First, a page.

Most of us want to feel strong, and recoil from any sense of ‘weakness’. But I think we often confuse strength with ‘power’ – which is actually a kind of cowardice because it usually involves getting compliance from someone more vulnerable by threatening them in some way. ‘Empowerment’, on the other hand, is about helping other people feel stronger. It’s the opposite of being a bully, who may have power over someone for a while but will never be respected. To me now, that’s the greatest kind of strength.
Some men are naturally physically stronger than other men; and some women are physically stronger than some men. But like with a penis, it’s not the size of my biceps which matters, but what I choose to do with them. In fact, physical strength is the easiest kind to develop – it just takes repetition of whatever challenges my muscles. I’ve found emotional strength is much harder to grow, but much more important for helping me have a happy and fulfilling life in which I’m managing my emotions rather than letting them control me.
Some of us have been socialised to believe that having a mental health problem is a ‘weakness’ and something to be ashamed of, so that even though we need help, we carry on pretending we’re fine, even when behind the mask everything is getting worse. And we never know how many other people are feeling the same as us because they’re all hiding it as well. Fortunately, things are changing for the better as more high-profile male and female role models are admitting to the emotional problem that they’ve faced, and their willingness to seek out help when they’ve needed it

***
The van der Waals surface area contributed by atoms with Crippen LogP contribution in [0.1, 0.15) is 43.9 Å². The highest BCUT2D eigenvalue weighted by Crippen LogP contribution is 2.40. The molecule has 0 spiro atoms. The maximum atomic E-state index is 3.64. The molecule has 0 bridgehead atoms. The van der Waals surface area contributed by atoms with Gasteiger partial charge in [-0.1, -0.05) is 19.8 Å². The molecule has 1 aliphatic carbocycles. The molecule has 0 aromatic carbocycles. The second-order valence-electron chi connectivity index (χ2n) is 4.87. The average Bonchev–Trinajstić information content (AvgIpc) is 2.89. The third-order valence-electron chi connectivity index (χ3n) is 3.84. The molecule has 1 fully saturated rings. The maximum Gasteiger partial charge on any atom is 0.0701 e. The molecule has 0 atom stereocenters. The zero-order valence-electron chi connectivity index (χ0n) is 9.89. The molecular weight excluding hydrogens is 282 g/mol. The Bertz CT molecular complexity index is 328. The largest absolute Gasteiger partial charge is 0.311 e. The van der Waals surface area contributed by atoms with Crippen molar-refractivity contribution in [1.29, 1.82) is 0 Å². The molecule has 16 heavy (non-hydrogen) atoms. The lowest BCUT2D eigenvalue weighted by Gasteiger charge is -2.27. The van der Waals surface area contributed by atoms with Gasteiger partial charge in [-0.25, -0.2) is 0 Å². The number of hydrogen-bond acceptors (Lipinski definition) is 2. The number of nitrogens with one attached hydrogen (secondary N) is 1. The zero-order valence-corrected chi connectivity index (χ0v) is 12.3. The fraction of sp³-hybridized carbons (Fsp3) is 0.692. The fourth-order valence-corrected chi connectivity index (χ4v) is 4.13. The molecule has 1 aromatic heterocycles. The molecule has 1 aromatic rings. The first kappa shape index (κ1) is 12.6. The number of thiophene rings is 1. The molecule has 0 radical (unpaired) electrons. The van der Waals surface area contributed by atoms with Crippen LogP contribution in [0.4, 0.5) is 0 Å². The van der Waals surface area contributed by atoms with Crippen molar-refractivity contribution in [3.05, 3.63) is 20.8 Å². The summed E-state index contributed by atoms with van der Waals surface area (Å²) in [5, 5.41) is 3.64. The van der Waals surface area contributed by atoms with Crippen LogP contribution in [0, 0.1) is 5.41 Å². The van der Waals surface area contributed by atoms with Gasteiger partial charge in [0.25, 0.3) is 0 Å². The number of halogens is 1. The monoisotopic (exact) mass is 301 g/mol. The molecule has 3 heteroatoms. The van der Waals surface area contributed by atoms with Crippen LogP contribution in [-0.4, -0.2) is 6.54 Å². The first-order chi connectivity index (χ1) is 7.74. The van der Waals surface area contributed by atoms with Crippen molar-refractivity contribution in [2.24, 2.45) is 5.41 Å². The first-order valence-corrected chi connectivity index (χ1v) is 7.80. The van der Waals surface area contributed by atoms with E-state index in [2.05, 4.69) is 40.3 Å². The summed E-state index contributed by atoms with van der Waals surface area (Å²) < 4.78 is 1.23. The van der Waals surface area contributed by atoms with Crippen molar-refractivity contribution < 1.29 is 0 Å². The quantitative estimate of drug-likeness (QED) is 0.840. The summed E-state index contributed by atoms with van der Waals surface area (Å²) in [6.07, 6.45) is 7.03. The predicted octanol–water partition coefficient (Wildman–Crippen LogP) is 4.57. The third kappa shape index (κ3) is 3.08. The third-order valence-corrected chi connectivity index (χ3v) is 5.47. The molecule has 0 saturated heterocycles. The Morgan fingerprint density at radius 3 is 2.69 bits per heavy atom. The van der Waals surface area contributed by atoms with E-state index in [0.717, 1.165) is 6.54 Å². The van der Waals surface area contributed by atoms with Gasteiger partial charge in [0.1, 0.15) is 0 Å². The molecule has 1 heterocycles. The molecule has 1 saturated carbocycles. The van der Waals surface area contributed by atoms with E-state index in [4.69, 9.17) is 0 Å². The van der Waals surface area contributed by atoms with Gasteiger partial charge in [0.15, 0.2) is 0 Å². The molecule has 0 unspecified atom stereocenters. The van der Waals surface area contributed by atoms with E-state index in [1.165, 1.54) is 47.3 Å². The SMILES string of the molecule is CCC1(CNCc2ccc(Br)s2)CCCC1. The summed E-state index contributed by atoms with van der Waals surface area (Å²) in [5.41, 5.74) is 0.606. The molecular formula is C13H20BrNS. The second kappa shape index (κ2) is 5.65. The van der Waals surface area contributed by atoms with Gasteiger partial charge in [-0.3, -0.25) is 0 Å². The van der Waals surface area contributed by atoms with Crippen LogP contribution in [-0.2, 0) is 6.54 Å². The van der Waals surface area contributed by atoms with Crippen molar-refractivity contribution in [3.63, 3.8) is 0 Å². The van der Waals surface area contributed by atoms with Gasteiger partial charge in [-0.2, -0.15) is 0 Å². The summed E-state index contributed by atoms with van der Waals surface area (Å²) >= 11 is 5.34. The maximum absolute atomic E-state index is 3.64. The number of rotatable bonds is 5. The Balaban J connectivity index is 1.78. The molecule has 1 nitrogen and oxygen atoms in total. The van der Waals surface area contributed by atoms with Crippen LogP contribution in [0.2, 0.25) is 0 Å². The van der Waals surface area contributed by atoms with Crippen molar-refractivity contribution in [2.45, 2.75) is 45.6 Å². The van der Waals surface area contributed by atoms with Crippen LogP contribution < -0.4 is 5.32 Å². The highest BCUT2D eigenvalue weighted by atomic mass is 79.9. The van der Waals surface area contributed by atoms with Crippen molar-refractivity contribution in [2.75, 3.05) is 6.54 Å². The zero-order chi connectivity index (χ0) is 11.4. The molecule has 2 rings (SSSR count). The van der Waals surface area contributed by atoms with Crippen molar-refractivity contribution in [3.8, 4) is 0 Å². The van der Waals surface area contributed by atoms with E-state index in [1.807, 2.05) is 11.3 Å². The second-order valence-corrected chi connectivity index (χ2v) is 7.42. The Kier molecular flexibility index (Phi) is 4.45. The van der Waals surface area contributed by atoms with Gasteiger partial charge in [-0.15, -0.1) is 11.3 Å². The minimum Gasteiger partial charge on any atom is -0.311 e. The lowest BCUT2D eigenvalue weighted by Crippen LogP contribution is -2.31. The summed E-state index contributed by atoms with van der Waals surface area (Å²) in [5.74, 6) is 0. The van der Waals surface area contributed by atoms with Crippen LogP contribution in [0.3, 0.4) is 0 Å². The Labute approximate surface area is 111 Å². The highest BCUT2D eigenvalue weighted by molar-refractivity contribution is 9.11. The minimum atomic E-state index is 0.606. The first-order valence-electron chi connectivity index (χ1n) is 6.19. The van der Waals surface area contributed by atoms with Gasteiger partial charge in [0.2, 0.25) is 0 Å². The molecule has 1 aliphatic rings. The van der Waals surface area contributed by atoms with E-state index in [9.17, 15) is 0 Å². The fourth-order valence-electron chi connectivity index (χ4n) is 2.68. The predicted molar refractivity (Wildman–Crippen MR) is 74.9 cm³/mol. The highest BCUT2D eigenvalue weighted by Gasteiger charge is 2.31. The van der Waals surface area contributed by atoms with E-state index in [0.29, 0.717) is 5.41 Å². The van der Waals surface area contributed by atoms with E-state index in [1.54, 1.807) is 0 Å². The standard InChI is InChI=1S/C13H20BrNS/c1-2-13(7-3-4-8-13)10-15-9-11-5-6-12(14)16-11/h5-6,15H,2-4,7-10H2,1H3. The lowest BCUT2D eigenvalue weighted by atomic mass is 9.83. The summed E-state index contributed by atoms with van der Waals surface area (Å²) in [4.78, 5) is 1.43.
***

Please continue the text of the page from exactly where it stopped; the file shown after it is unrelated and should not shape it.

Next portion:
To me, emotional strength means being brave enough to be completely honest with myself, and everyone else about how I feel, what I want, and what I need. It’s not always easy, because there is always the risk that I’ll be rejected; but real self-honesty means I can be at ease with myself and not dependent on anyone else’s approval.
It takes practice, just like building physical strength. But if you’re clear about what’s important to you, and the limits to the compromises you’re willing to make, you can practice acting only in ways that feel right for you – whatever anyone else might say. So next time your partner is angry with you, for example, instead of retreating or getting defensive, ask them to share more with you about how they’re feeling and why, and what they’d like you to do about it.
This way an argument can create closeness instead of difference. Think of it like an opportunity for an emotional work-out to help build your emotional muscles. There’s